West Nile Virus found in Moab mosquitoes

Stock image: Macro of biting mosquito on the human skin, St. George News

SOUTHERN UTAH — West Nile virus was found in mosquitoes collected last week by the Moab Mosquito Abatement District in the Matheson Preserve northwest of Moab.

West Nile virus is an arthropod-borne virus (arbovirus) most commonly spread by infected mosquitoes, according to the Centers for Disease Control and Prevention. It can cause febrile illness, encephalitis (inflammation of the brain) or meningitis (inflammation of the lining of the brain and spinal cord).

The virus is transmitted by Culex mosquitoes that bite at night anywhere in the valley or during mild periods of the day in the bulrush marshes of the Preserve, according to a statement issued Monday by the Grand County Sheriff’s Office.

The peak flight time for these mosquitoes is during the two hours after the first stars become visible at sunset.

The virus can cause disease in humans, birds, horses and some other mammals. The most common way to get infected is through the bite of a mosquito.

Most people – 70-80 percent – who become infected with West Nile virus do not develop any symptoms, according to the health.Utah.gov website.

The most serious cases can lead to hospitalization, disability or death. Symptoms of the severe form of West Nile virus include: high fever, severe headache and stiff neck, disorientation and confusion.

Proper diagnosis of West Nile virus disease is important, Grand County officials said. The incubation period is usually one to two weeks, and many other viruses – from herpes to influenza – can cause similar symptoms including encephalitis.

Ways to help prevent the spread of West Nile virus:

  • Avoid outdoor activities, such as gardening, at dusk when mosquitoes are most active.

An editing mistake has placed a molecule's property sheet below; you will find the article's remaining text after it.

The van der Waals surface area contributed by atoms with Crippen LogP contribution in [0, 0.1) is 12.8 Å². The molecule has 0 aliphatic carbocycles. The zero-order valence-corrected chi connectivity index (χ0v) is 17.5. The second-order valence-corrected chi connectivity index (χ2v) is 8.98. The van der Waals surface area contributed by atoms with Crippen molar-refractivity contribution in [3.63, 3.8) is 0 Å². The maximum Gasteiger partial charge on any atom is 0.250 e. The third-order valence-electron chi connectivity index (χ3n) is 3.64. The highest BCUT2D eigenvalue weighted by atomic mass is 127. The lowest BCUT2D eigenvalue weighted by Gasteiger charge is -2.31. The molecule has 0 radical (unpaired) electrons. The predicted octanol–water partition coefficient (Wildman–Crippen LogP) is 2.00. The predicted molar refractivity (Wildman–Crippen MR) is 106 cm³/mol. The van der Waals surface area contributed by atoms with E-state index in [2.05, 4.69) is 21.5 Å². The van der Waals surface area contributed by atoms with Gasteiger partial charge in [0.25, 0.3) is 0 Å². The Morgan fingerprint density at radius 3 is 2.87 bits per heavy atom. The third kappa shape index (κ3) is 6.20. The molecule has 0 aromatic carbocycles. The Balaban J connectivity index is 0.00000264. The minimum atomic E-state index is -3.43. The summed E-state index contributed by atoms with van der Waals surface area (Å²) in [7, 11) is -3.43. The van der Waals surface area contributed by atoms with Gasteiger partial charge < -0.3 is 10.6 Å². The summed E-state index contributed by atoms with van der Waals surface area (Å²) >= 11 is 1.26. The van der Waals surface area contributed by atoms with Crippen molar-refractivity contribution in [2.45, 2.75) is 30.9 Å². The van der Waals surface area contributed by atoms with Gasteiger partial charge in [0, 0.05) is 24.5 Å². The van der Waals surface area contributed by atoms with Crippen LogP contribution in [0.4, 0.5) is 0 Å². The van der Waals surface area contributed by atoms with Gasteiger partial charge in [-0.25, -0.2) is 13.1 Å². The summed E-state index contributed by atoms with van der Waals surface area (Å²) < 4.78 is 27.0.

• If outside during the periods when mosquitoes are most active, cover up by wearing long-sleeved shirts, pants, shoes and socks.
  • Use mosquito repellents with DEET. Follow product directions for children and how often it should be applied.
  • It is especially important to prevent night mosquito bites by having good window screens and by using a screened tent if sleeping outside.
  • Eliminate standing water in tires or similar water-holding containers as these may serve as mosquito breeding sites. Change the water in birdbaths at least weekly.

Culex mosquitoes breed in water that stands for more than a week. Unmaintained swimming pools, hot tubs, wading pools, water filled buckets, livestock water troughs and flood-irrigated fields breed these mosquitoes. If people remove stagnant water from their property and irrigators properly manage their water, fewer Culex will be produced.

Currently, Culex numbers outside the marsh are very low and below the District’s spray threshold, but surveillance will continue to see if there are any changes, according to the Sheriff’s Office. If insecticide spraying (fogging) is needed, it will be done at that time and in those areas where Culex numbers pose significant risk.

“Because of declining mosquito numbers and the imminent arrival of fall, spraying of adult mosquitoes is not likely,” officials said. “However, if spraying is needed, it will be based on local Culex mosquito trap counts and infection rates.”

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Copyright St. George News, SaintGeorgeUtah.com LLC, 2016, all rights reserved.

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1 Comment

  • .... September 13, 2016 at 9:12 pm

    I saw the picture of the mosquito and I thought this was an article about the IRS

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